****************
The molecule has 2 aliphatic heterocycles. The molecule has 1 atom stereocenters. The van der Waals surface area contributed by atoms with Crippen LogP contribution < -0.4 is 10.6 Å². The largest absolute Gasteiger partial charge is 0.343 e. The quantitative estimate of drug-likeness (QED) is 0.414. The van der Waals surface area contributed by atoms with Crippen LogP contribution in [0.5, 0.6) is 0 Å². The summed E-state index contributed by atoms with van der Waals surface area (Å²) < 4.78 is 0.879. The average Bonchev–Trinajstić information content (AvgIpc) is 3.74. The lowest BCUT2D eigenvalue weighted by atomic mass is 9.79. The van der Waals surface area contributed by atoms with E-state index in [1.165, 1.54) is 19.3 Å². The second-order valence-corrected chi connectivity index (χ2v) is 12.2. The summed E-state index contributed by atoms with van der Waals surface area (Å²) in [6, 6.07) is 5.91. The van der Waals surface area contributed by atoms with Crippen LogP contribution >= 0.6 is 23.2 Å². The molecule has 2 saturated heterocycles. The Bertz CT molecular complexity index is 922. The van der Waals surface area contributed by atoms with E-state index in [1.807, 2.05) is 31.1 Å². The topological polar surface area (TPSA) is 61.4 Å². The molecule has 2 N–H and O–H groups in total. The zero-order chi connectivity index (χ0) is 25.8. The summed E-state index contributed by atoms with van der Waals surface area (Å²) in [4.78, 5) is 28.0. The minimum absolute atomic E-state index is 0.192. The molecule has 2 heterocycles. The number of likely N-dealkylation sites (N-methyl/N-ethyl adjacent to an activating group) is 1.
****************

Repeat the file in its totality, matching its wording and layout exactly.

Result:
The molecule has 2 aliphatic heterocycles. The molecule has 1 atom stereocenters. The van der Waals surface area contributed by atoms with Crippen LogP contribution < -0.4 is 10.6 Å². The largest absolute Gasteiger partial charge is 0.343 e. The quantitative estimate of drug-likeness (QED) is 0.414. The van der Waals surface area contributed by atoms with Crippen LogP contribution in [0.5, 0.6) is 0 Å². The summed E-state index contributed by atoms with van der Waals surface area (Å²) < 4.78 is 0.879. The average Bonchev–Trinajstić information content (AvgIpc) is 3.74. The lowest BCUT2D eigenvalue weighted by atomic mass is 9.79. The van der Waals surface area contributed by atoms with E-state index in [1.165, 1.54) is 19.3 Å². The second-order valence-corrected chi connectivity index (χ2v) is 12.2. The summed E-state index contributed by atoms with van der Waals surface area (Å²) in [6, 6.07) is 5.91. The van der Waals surface area contributed by atoms with Crippen LogP contribution >= 0.6 is 23.2 Å². The molecule has 2 saturated heterocycles. The Bertz CT molecular complexity index is 922. The van der Waals surface area contributed by atoms with E-state index in [1.807, 2.05) is 31.1 Å². The topological polar surface area (TPSA) is 61.4 Å². The molecule has 2 N–H and O–H groups in total. The zero-order chi connectivity index (χ0) is 25.8. The summed E-state index contributed by atoms with van der Waals surface area (Å²) in [4.78, 5) is 28.0. The minimum absolute atomic E-state index is 0.192. The molecule has 2 heterocycles. The number of likely N-dealkylation sites (N-methyl/N-ethyl adjacent to an activating group) is 1.